Rutgers cancer prevention expert calls for FDA action to reduce colon cancer and osteoporosis

07/21/04

NEW BRUNSWICK/PISCATAWAY, N.J. — Rutgers veteran cancer prevention expert Harold Newmark knows how to simultaneously achieve a 20 percent reduction in colon cancer deaths and osteoporosis-related fractures. Now he's calling upon the U.S. Food and Drug Administration (FDA) to help make this happen.

Newmark's call to action involves the simple addition of calcium and vitamin D to the existing FDA-mandated enrichment mix in products such as bread and pasta. He contends the measure could save 11,000 lives and an estimated $3 billion in U.S. health care costs annually. But it requires policy changes by the FDA that would need to be reflected in federal law.

In an article appearing in the Aug. 1 issue of the American Journal of Clinical Nutrition, Newmark and colleagues propose these nutrients be added to the current enrichment program for cereal-grain products. "The benefits would be a significant reduction in the incidences of osteoporosis and colon cancer over time and an overall improvement in health at a modest financial cost and with minor modification of existing technology," the paper concludes.

Newmark is an adjunct professor-in-residence at the Susan Lehman Cullman Laboratory for Cancer Research (Ernest Mario School of Pharmacy) of Rutgers, The State University of New Jersey. His coauthors are Paul Lachance of Rutgers, an authority on nutritional supplements, and Robert Heaney, an osteoporosis expert at Creighton University (Omaha).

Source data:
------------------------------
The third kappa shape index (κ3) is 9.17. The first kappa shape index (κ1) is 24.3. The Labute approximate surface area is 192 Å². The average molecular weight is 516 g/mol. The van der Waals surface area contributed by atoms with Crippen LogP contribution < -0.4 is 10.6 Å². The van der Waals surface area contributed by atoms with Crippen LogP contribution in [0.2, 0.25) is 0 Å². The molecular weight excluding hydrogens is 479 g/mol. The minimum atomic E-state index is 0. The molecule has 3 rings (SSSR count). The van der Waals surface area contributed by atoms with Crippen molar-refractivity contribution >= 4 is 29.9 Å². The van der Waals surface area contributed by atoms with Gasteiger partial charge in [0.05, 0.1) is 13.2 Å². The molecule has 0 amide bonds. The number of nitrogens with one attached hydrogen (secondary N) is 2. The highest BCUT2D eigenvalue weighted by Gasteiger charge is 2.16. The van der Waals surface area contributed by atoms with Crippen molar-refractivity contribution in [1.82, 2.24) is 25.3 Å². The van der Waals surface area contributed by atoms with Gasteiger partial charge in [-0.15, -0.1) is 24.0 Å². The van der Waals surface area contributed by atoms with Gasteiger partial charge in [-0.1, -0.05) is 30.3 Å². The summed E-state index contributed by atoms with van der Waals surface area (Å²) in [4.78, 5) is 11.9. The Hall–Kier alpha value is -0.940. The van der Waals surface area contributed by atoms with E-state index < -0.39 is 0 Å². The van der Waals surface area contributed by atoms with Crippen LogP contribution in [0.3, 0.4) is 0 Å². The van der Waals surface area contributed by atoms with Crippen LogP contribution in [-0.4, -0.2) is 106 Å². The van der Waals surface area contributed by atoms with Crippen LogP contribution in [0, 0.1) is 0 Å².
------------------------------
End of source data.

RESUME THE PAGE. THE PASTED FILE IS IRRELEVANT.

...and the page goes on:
Calcium's crucial role in bone replacement is understood, but its effect in the colon is less well known. In the presence of high-fat diets seemingly part of the American way of life calcium helps inactivate the resulting fatty acids in the colon that produce irritation, cell damage and other effects that can lead to cancer, Newmark says. Vitamin D aids in the absorption of dietary calcium by the body.

For decades, researchers have recognized the role of calcium in reducing the risk of diseases such as osteoporosis and colon cancer, but this has not been reflected in federal regulations. Newmark and his colleagues use their paper to illustrate the magnitude of the problem, explain the simplicity of the solution and underscore the urgency of making the needed policy changes.

U.S. Department of Agriculture surveys cited in the paper show that Americans consume seriously inadequate dietary calcium and vitamin D far below the recommended levels established by the Food Nutrition Board, Institute of Medicine of the National Academy of Sciences. The Code of Federal Regulations (Title 21) requires the enrichment of certain cereal-derived food products with vitamins and minerals such as thiamine, riboflavin, niacin and iron, but calcium and vitamin D are optional and consequently ignored by producers, the authors contend.

"For about 10 cents per person per year, we can use existing technology to correct all this," Newmark says. "We believe that the time has come for a full scientific review of cereal-grain enrichment with calcium and vitamin D as a low-cost, safe and useful route for the reduction of osteoporosis and colon cancer in the United States in both men and women."

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